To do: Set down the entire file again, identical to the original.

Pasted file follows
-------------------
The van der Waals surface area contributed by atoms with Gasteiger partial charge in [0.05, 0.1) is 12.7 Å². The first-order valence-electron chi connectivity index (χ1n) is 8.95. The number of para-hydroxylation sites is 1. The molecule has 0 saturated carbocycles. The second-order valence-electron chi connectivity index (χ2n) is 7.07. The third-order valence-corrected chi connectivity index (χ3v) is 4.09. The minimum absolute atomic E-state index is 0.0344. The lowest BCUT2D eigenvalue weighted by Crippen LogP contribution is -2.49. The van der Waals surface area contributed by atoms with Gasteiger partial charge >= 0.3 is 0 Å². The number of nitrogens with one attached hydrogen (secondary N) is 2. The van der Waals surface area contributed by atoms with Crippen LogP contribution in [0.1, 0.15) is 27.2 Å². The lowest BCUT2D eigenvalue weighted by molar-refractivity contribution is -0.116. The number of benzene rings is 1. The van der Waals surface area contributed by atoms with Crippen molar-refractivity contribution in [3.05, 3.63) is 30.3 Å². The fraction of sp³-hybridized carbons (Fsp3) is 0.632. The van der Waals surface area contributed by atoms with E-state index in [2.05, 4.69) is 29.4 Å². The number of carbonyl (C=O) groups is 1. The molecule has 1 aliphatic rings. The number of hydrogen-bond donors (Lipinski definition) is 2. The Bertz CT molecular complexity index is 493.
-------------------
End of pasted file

The van der Waals surface area contributed by atoms with Gasteiger partial charge in [0.05, 0.1) is 12.7 Å². The first-order valence-electron chi connectivity index (χ1n) is 8.95. The number of para-hydroxylation sites is 1. The molecule has 0 saturated carbocycles. The second-order valence-electron chi connectivity index (χ2n) is 7.07. The third-order valence-corrected chi connectivity index (χ3v) is 4.09. The minimum absolute atomic E-state index is 0.0344. The lowest BCUT2D eigenvalue weighted by Crippen LogP contribution is -2.49. The van der Waals surface area contributed by atoms with Gasteiger partial charge >= 0.3 is 0 Å². The number of nitrogens with one attached hydrogen (secondary N) is 2. The van der Waals surface area contributed by atoms with Crippen LogP contribution in [0.1, 0.15) is 27.2 Å². The lowest BCUT2D eigenvalue weighted by molar-refractivity contribution is -0.116. The number of benzene rings is 1. The van der Waals surface area contributed by atoms with Crippen molar-refractivity contribution in [3.05, 3.63) is 30.3 Å². The fraction of sp³-hybridized carbons (Fsp3) is 0.632. The van der Waals surface area contributed by atoms with E-state index in [2.05, 4.69) is 29.4 Å². The number of carbonyl (C=O) groups is 1. The molecule has 1 aliphatic rings. The number of hydrogen-bond donors (Lipinski definition) is 2. The Bertz CT molecular complexity index is 493.